7-0? How long the Northwestern dream season could last
    The Big Ten has been known for producing powerhouse football teams since the conference’s founding in 1896. But in the early stages of this 2012 season, the conference has been plagued by questions about its strength from the top down.
    However, there is one team that has not only met its preseason expectations but is exceeding them. This team doesn’t lead the conference in any statistical category, but they are the only team in the conference to win its first three games against BCS level opponents. And to make matters even better, there is a very real chance this team can go 7-0 to start the season.
    That’s right, folks. This team is your 2012 Northwestern Wildcats.
    With wins against Syracuse (42-41), Vanderbilt (23-13) and Boston College (22-13), Northwestern not only defeated three teams from the best conferences in college football, but primed themselves for a run that no Wildcat squad has pulled off since FDR's presidency.
    Northwestern’s schedule is packed at the top and bottom with tough games but gets considerably weaker in the middle. And because the Wildcats have already cleared three of their highest hurdles, Northwestern comes into heart of the season with enough momentum to make history.

    First comes South Dakota, an FCS team that Northwestern should have no trouble handling at Ryan Field this Saturday. Then comes Indiana (2-1), who won one game last season and whose only resounding victory this season came against UMass, a team that just achieved Division I status. Also, their starting quarterback Tre Roberson is out for the season with a broken leg.
    If Northwestern wins these two games at Ryan Field, they will have gone 5-0 for the first time since 2010 (7-6), when quarterback Dan Persa’s Achilles tendon — and then the season — fell apart.
    The Wildcats will then hit the road for games against Penn State (1-2), who has been heavily depleted by transfers in the wake of NCAA sanctions stemming from the Jerry Sandusky scandal and Minnesota (3-0), who barely escaped with wins against UNLV (30-27 OT) and Western Michigan (28-23).
    With a win against Penn State, Northwestern would be 6-0 for the first time since 1959 (6-3). A win against Minnesota and the Wildcats would be 7-0 for the first time since 1936 (7-1) when the No. 1 ranked Northwestern squad was defeated by No. 11 Notre Dame in the last game of the season.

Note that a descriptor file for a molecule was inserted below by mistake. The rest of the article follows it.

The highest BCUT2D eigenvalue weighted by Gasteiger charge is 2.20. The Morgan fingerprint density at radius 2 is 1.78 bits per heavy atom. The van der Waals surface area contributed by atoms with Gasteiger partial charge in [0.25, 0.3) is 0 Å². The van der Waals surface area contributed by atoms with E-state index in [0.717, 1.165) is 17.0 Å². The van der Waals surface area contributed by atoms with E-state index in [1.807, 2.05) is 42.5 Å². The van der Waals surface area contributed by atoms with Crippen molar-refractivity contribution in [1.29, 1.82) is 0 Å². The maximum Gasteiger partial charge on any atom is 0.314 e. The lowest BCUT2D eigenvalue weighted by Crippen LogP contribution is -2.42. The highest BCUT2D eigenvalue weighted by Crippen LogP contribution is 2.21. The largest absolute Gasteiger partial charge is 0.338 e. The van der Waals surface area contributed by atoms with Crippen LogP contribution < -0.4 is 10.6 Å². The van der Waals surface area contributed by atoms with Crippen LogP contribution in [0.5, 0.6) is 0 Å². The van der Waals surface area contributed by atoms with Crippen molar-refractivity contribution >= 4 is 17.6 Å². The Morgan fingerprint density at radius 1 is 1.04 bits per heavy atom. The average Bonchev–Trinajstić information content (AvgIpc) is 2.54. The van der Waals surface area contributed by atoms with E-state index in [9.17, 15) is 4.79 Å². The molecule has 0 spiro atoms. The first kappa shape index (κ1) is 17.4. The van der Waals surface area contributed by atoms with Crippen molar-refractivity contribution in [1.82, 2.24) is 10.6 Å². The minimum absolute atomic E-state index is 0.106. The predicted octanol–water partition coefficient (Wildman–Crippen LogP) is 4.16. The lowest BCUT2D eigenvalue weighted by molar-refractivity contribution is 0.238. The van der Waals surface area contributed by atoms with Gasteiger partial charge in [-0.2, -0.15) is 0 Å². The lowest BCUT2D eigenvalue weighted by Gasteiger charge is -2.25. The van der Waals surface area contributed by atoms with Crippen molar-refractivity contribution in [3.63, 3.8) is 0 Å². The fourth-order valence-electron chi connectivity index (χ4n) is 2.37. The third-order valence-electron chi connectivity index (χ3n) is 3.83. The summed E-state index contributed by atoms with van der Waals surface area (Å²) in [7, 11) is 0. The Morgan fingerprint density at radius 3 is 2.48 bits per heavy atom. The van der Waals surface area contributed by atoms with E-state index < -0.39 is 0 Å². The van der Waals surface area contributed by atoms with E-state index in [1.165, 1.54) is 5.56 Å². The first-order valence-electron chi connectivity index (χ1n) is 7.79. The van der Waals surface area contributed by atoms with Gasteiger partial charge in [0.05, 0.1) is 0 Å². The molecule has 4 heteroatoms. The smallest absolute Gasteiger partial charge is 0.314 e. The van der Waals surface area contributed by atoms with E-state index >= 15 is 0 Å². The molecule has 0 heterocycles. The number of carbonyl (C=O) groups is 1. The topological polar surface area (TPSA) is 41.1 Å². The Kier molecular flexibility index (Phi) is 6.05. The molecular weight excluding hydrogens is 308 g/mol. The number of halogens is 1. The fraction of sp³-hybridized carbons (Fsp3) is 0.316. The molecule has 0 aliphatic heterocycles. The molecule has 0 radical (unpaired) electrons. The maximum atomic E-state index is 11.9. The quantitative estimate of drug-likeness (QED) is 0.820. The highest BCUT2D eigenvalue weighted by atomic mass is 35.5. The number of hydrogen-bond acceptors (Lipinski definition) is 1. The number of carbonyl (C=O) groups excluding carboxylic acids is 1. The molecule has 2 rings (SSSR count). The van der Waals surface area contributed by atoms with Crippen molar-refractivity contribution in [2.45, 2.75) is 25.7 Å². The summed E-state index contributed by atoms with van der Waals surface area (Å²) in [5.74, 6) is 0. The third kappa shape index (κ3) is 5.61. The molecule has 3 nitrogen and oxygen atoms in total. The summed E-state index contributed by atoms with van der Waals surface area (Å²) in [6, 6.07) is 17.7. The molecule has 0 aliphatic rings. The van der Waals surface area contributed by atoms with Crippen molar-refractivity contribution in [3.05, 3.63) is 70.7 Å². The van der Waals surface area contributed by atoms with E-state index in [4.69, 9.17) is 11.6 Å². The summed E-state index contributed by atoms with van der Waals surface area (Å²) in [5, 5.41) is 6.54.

Much has changed in college football since 1936 but one simple fact holds true: If Northwestern can go 7-0, big things can happen for the Wildcats.
    Going 7-0 means that Northwestern would have won three games against teams from other BCS conferences that automatically qualify for bowls and three games against teams in their own conference just past the half way point in the season.
    In comparison, the 2011 Wildcats (6-7) only won three games against Big Ten opponents in total and beat the only team in an automatic qualifying conference they played, Boston College. Yet this win was tempered by a loss to Army, a team that won three games all season.
    If nothing else, a 7-0 start insures a statistical improvement on last season. But let’s not stop there.
    A 7-0 Northwestern team would be comfortably seated in the AP Top 25, and while it’s difficult to pinpoint where the ‘Cats would be ranked amongst the rest of the college football world, the lowest ranked 7-0 team from a major conference in 2011 was No. 12 Kansas State from the Big 12.
    With a prime seat in the polls and strong standing within the Big Ten, the 7-0 Wildcats would head into the more challenging bottom half of their schedule with a substantial safety net against some of the best teams in the conference.
    Campus will be abuzz with talk of a Big Ten championship and a trip to the Rose Bowl. The quarterback tandem of Kain Colter and Trevor Siemian will leave coaches floundering to put together a coherent game plan, Venric Mark will make the most skilled tacklers in the Midwest look foolish and the Wildcat front seven will stump running backs to save the NU secondary from exploitation. And for once, Northwestern students may not get cheered out of Ryan Field by opposing fans.
    Northwestern will face Nebraska on Family Weekend and Iowa during Homecoming before traveling to Michigan and Michigan State. They will then come home to finish the regular season against Illinois. While the offensively challenged Iowa should not pose much of a challenge for Northwestern, Michigan and Michigan State could dismantle the Wildcats on a whim and Nebraska and Illinois are no slouches.
    This is where things get tenuous. Northwestern could go 5-0 or 0-5 in this stretch depending on how long this early season magic lasts and if the Wildcats return to what plagued them in 2011: combustibility and unpredictability.
    Realistically, no one is expecting the Wildcats to finish out 12-0, get snubbed for the BCS championship for an SEC team and win the Rose Bowl. But then again, few expected this team to do any better than 6-6 with a win over UCLA in the Joy Yee Governor’s Chicken Bowl.
    Northwestern fans could only dream of a 7-0 start in the midst of the tumultuous and streaky 2011 season.
    Now, it isn’t a dream; it’s a distinct possibility. And while the Cardiac ‘Cats of old could easily reemerge and crush the hopes of the Northwestern faithful, while Northwestern is heading in the direction of record success, Northwestern students can only joyously go along for the ride and hope it takes the purple back to Pasadena.
    It’s not as crazy as you might think.


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